AOL built an empire. Google blindsided Microsoft. YouTube (a company that never earned a penny) commanded a $1.65 billion price tag. What is the secret behind these and countless other unfathomable success stories? In a word: “Free.”
AOL sent millions and millions of free CDs offering a free trial of their service. Once people got on board, they stayed. Google allows anyone to use their software to search the internet free. They monetize the whole thing with ads. YouTube encouraged people to upload their videos and share them with the world for “free.” They built a herd of traffi c and then sold those eyeballs to Google.
There’s certainly more than one way to skin the “free” cat. Offer something free with a purchase. Then there’s free altogether or free for a limited time.
Free with purchase: Papa John’s Pizza gives you free garlic dipping sauce and pepperoncinis. Domino’s exploded onto the scene with free delivery. These companies have used “free” as a signifi cant hook in driving traffi c. Would it make sense for you to offer (and become known for) a lowfood- cost item free with every pizza purchase? Say a bag of garlic knots, or a loaf of cheesebread? Think “Olive Garden.”
Free all the time: One of my clients has a pizzeria right next to the train station where a lot of commuters disembark on their way home from work. He offers anyone a free small slice they can grab and go with. No strings attached … just one small free slice. Sure some people grab one and never buy a pizza, but most people buy extra slices or pick up pizzas several times a month to take home. He says the good will and the numbers “more than work out” to his advantage.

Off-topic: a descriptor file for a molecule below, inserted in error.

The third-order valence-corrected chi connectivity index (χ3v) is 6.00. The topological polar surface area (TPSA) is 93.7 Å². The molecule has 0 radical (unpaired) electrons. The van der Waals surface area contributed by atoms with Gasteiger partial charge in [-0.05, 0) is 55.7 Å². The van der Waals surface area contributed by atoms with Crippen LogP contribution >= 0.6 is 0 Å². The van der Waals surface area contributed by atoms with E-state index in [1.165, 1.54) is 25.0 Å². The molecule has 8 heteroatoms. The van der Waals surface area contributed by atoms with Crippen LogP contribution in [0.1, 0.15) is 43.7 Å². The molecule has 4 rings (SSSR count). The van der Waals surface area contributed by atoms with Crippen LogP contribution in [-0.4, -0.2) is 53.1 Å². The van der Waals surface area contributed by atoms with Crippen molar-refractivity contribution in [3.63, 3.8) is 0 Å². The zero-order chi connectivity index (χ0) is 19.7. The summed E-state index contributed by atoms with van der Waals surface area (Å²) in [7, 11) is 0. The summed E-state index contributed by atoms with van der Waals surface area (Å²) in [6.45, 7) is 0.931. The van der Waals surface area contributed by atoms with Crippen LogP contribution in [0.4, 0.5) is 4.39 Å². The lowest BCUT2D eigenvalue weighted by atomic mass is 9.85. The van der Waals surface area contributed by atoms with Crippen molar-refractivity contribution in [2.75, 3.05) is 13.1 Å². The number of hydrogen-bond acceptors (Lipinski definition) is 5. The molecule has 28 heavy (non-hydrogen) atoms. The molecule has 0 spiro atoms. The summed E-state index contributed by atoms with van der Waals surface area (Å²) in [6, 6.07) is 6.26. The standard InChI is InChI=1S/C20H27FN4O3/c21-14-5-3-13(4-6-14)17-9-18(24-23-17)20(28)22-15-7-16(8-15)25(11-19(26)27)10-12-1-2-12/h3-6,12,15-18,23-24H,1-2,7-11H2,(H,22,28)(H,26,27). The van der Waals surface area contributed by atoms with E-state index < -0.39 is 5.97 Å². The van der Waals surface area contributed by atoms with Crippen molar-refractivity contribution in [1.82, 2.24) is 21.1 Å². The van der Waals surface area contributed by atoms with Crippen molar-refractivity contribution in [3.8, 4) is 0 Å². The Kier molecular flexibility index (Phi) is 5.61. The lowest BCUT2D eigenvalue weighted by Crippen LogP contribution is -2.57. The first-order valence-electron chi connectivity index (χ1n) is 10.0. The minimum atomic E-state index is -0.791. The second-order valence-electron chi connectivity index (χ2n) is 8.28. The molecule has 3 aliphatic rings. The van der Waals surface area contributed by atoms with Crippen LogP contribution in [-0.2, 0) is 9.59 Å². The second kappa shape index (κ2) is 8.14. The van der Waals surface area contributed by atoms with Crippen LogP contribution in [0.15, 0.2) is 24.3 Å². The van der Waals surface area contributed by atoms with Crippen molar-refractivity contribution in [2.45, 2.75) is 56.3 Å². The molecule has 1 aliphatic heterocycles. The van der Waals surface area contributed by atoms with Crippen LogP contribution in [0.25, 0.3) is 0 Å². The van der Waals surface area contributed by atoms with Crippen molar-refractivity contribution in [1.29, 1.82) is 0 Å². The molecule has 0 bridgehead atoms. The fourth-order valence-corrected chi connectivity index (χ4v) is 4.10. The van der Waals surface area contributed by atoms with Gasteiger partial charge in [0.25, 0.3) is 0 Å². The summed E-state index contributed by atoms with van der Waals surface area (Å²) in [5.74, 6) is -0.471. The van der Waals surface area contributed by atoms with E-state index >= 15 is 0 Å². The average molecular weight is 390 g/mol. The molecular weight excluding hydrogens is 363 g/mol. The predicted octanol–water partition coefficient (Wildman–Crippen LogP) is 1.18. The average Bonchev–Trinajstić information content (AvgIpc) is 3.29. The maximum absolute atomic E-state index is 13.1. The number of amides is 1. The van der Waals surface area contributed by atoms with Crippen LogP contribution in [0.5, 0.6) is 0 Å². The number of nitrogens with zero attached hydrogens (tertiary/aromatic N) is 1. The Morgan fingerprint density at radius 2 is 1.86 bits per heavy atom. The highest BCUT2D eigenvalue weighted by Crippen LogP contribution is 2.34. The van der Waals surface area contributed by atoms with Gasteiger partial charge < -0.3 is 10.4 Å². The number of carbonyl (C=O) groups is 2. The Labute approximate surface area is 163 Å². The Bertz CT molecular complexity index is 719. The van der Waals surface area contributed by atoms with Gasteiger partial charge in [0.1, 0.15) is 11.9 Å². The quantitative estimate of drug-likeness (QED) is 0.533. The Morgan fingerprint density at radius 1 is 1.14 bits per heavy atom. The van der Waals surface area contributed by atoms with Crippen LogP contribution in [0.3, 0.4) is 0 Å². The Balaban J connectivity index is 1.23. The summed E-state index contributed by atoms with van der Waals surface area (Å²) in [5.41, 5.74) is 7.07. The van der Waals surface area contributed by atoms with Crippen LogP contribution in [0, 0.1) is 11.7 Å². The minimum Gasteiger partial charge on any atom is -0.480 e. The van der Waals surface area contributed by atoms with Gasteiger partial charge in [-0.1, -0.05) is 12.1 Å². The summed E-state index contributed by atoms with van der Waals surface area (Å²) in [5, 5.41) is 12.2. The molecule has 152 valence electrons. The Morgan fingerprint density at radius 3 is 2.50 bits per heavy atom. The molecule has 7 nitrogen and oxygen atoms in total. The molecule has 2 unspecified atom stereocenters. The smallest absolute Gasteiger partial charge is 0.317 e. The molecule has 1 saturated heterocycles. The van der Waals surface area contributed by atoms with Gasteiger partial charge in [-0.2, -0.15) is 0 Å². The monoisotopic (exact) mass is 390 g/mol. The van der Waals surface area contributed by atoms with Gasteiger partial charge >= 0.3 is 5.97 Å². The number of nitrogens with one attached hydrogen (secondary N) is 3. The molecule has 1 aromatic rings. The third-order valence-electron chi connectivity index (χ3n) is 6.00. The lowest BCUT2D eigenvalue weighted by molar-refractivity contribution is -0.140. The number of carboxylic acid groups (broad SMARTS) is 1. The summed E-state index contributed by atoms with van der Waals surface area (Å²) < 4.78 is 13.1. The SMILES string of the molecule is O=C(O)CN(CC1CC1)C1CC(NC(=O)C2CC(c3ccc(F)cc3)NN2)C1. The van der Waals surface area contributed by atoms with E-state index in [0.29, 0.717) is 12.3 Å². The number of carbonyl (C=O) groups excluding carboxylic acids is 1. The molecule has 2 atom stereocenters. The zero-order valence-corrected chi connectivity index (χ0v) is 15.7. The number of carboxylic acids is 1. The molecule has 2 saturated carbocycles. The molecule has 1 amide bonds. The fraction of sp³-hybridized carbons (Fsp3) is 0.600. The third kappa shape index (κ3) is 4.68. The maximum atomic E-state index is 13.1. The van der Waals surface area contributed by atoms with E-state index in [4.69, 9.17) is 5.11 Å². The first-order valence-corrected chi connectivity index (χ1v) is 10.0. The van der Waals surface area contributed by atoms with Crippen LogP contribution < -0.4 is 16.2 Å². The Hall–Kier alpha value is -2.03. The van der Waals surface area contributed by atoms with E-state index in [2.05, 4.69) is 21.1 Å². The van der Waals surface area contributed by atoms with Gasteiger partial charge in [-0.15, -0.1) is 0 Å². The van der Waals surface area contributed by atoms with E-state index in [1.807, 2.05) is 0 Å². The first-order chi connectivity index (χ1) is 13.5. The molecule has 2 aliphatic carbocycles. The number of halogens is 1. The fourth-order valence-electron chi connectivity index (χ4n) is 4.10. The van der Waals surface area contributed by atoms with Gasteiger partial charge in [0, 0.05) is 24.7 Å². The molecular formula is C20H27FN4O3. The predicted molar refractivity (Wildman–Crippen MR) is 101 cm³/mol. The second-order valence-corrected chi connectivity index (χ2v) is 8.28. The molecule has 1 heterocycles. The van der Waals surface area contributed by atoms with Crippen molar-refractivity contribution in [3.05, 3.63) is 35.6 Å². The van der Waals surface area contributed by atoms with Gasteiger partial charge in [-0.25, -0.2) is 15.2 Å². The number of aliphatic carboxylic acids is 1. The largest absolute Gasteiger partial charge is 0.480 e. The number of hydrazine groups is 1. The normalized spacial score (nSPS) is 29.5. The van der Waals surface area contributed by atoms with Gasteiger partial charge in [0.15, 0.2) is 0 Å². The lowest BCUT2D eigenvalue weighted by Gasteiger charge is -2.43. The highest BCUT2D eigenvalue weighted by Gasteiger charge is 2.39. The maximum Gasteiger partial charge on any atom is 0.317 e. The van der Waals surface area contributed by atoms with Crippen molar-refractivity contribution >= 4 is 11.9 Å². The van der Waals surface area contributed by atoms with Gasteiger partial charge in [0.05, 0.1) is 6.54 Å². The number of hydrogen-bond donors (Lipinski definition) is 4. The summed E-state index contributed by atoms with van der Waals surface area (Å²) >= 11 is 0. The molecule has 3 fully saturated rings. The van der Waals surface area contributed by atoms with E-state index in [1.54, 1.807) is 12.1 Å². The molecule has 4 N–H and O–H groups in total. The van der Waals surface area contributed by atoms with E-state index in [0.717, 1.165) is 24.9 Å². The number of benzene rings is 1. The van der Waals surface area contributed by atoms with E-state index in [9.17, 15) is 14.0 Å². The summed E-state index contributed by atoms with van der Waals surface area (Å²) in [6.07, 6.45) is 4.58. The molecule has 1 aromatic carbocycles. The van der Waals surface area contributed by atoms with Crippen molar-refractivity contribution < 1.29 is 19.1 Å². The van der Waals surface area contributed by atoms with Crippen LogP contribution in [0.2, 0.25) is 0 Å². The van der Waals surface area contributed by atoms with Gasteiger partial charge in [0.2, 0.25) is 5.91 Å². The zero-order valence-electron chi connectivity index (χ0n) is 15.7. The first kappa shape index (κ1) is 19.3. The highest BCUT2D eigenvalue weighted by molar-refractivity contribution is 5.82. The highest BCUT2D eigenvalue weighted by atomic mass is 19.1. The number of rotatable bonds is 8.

Free for a limited time: I was stunned beyond belief the day I offered “free” lunch at my pizzeria as a way of introducing it to the local business community. Well-dressed businessmen and women packed the building and formed a line outside to get two free slices, a salad and a soda. Personally, I would have kept on driving had I seen a mob like that. But that day close to 300 people decided to not only wait in line, but to then squeeze themselves into the pizzeria for a free lunch. I got amazing traction by randomly dropping off free pizzas at area businesses, too.
At an outdoor event, we offered two free bottles of water with every pizza. The lines at our booth were crushing. One of the reasons was the exorbitant price others charged for water (average $3). So, we made out like bandits on pizza sales by giving away water we’d bought on the cheap at Costco. The sub sandwich booth next to us actually complained that we were being unfair by giving away free water. “Free” can be monetized. In fact, I’m enjoying free wi-fi as I write this with my $4 coffee.
Kamron Karington owned a highly successful independent pizzeria before becoming a consultant, speaker and author of The Black Book: Your Complete Guide to Creating Staggering Profi ts in Your Pizza Business. He is a monthly contributor to Pizza Today.